Sam Clemmett as young Brimsley in Queen Charlotte: A Bridgerton Story holding a small Pomeranian dog
According to Rhimes, Brimsley’s solo dance was meant to represent the sacrifices of a life of service (Netflix)

What’s next for our beloved cast of characters

While young Queen Charlotte and young King George are the lead characters of this spinoff, they weren’t the only younger versions of beloved players we saw: Lady Violet Bridgerton and Lady Agatha Danbury both featured prominently in Queen Charlotte: A Bridgerton Story. We got a chance to see some of their past, and the series laid some new threads for them to follow in the future.

On the one hand, we have a young Lady Danbury (played by Arsema Thomas) who has to navigate the advantages and disadvantages of being a widow and the inheritance of the noble title bestowed upon her husband, which she’s not sure will pass automatically to her son. 

In the end, we see Lady Danbury refuse the proposal of marriage from Queen Charlotte’s brother and choose her own independence—something that we know from Bridgerton is the right choice, since the older Lady Danbury (Adjoa Andoh) is a popular and influential member of the London ton who throws some of the most anticipated balls of the season.

Queen Charlotte: A Bridgerton Story. (L to R) Cyril Nri as Lord Danbury, Arsema Thomas as Young Agatha Danbury in episode 101 of Queen Charlotte: A Bridgerton Story.
Lady Danbury makes the choice of not being tied down to another man (Netflix)

As for Lady Violet, we caught a glimpse of her family life and of the strong bond she had with her father when she was a young girl (Connie Jenkins-Greig). Her most significant development, though, happens while she’s the adult woman (Ruth Gemmell) we’ve all come to know throughout Bridgerton

While Violet still loves and always will love her deceased husband, Viscount Edmund Bridgerton, she finds herself having desires and wishes of her own. Now that she has recognized this, we will have to wait and see if she chooses to act upon them. Gemmell, for once, is very happy with this new road opening up in front of her character, and says that what’s really lovely for her “is that you get to see that life is not over for Violet, and that there is more to this woman than being solely a mother.”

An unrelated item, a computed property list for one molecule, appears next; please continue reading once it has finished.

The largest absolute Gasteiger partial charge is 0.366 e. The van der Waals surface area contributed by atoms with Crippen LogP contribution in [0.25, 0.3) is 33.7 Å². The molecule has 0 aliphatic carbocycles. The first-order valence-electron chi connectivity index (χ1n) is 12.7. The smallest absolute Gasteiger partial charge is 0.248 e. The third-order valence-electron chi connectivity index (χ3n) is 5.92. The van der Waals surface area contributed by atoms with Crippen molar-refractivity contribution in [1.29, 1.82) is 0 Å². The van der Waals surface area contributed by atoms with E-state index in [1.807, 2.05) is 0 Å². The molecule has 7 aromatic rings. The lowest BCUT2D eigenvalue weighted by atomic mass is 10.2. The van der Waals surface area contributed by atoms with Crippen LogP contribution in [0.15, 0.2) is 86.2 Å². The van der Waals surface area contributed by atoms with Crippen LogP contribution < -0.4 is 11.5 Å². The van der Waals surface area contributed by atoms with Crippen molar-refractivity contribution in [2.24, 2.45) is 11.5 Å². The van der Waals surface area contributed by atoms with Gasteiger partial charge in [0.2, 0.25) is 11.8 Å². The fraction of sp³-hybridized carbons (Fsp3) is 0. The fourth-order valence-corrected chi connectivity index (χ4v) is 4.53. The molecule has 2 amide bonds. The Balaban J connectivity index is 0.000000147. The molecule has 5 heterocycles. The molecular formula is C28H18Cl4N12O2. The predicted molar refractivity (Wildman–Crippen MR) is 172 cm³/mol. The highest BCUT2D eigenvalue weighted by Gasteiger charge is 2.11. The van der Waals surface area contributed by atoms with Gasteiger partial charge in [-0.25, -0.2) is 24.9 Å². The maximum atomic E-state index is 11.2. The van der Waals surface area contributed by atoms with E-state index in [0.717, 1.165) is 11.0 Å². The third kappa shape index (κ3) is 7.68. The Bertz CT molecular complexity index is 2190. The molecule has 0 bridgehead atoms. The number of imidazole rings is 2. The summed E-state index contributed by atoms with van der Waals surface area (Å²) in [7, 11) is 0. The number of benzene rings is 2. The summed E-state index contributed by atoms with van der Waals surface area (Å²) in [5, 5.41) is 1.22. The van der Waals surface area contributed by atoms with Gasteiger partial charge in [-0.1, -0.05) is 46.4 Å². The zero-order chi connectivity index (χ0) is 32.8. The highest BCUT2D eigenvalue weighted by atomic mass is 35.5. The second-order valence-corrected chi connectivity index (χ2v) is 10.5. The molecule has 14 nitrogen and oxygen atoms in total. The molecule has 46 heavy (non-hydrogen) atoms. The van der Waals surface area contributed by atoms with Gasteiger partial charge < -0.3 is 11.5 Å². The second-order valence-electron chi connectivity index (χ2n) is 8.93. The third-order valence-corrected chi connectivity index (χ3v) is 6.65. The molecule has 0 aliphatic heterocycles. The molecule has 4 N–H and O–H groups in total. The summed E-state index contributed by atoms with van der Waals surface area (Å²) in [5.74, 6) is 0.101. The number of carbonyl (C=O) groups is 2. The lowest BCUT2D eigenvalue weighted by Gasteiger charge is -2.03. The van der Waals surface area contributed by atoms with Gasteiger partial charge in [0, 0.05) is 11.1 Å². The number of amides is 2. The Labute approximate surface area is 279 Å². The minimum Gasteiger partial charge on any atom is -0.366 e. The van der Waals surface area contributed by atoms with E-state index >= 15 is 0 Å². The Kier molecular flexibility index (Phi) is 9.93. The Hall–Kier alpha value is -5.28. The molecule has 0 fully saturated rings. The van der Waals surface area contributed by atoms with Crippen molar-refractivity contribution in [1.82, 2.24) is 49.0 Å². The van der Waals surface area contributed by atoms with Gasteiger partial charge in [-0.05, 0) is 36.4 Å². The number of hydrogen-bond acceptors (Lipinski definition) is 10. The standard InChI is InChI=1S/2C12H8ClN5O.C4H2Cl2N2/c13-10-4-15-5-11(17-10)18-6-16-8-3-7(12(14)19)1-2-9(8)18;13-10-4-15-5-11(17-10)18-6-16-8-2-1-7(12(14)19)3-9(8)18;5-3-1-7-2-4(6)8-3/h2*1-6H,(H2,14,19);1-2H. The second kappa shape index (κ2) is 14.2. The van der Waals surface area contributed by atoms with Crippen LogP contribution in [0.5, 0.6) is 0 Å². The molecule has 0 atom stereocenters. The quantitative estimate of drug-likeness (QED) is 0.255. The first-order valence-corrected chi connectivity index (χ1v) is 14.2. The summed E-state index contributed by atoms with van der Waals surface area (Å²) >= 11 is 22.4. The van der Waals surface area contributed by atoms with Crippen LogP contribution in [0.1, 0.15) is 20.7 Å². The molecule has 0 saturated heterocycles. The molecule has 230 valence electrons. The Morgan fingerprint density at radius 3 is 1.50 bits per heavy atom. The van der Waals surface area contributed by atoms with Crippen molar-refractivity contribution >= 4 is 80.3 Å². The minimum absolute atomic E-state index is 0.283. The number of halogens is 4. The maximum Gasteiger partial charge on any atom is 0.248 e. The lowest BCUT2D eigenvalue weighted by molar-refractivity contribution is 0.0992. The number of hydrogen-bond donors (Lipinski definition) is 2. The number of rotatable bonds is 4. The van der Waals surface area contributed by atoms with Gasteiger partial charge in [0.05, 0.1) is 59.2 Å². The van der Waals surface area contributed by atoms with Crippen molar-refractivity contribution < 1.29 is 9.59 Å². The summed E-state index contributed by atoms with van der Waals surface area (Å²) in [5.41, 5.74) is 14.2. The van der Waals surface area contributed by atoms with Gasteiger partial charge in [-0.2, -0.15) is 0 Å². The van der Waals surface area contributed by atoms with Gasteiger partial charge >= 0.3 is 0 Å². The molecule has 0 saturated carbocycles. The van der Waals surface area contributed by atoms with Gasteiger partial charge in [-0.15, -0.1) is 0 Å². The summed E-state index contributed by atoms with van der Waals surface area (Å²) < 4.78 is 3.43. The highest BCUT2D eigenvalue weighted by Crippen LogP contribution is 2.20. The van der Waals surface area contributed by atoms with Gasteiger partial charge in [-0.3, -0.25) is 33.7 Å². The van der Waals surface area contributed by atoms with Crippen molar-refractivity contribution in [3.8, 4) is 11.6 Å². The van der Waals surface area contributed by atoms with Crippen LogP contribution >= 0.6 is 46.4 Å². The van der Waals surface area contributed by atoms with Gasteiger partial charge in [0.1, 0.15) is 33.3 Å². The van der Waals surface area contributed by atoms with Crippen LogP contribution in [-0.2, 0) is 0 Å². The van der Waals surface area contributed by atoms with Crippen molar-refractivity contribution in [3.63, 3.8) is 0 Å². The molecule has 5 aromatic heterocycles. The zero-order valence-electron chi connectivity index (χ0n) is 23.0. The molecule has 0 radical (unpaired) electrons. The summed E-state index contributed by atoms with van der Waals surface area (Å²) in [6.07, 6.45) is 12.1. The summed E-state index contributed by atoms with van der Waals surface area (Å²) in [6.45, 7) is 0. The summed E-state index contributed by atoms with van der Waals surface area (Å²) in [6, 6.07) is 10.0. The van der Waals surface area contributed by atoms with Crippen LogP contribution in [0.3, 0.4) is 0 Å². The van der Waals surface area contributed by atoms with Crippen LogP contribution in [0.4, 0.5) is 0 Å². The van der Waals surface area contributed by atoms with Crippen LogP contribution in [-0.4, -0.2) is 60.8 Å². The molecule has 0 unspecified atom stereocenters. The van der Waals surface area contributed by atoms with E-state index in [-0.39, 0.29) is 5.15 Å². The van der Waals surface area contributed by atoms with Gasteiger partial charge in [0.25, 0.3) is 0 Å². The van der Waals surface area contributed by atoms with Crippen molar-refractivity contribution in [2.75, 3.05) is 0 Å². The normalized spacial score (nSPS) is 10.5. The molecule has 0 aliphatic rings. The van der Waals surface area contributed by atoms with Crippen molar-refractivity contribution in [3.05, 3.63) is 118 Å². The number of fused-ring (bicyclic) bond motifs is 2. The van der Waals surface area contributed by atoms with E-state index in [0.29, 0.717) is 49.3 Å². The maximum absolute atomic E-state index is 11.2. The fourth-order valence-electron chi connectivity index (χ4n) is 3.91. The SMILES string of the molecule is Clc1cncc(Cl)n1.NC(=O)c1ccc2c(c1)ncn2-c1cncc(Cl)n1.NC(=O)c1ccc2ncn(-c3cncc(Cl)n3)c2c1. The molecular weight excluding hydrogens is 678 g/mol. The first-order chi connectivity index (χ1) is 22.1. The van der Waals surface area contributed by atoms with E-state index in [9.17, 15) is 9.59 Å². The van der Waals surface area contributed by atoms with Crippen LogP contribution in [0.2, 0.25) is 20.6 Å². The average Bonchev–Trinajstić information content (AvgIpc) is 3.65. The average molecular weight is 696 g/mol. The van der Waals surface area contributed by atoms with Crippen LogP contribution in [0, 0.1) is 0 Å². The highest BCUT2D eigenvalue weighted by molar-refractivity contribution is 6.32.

A little easter egg for all you royal history connoisseurs

Another tidbit that the final episode of Queen Charlotte: A Bridgerton Story gave us is the resolution of Queen Charlotte’s efforts to produce a new royal baby to continue the Hanover line. 

The crisis was sparked by the death in childbirth of the Queen’s only granddaughter, Princess Charlotte of Wales, the child of her oldest son, George, who will go on to first become Prince Regent—hence the name “the Regency era”—and then assume the throne as King George IV. If she had lived, Princess Charlotte would have become Queen in her own right, but after her passing, Queen Charlotte pressures her many sons and daughters to produce another heir.

That heir comes from the Queen’s fifth child, Prince Edward, Duke of Kent, and his wife, Princess Victoria of Saxe-Coburg-Saalfeld. In the show, we see the two announce the happy news of Victoria’s pregnancy to the Queen, saying they have a feeling the baby will be a girl.

This feeling might have been written with a good dose of writer omniscience, but that is definitely right, as every royal history nerd might tell you. Their child will be born in 1819 as Princess Alexandrina Victoria and will ascend the throne in 1837 as Queen Victoria, following two of her uncles.

(via Tudum, featured image: Netflix)


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Author
Benedetta Geddo
Benedetta (she/her) lives in Italy and has been writing about pop culture and entertainment since 2015. She has considered being in fandom a defining character trait since she was in middle school and wasn't old enough to read the fanfiction she was definitely reading and loves dragons, complex magic systems, unhinged female characters, tragic villains and good queer representation. You’ll find her covering everything genre fiction, especially if it’s fantasy-adjacent and even more especially if it’s about ASOIAF. In this Bangtan Sonyeondan sh*t for life.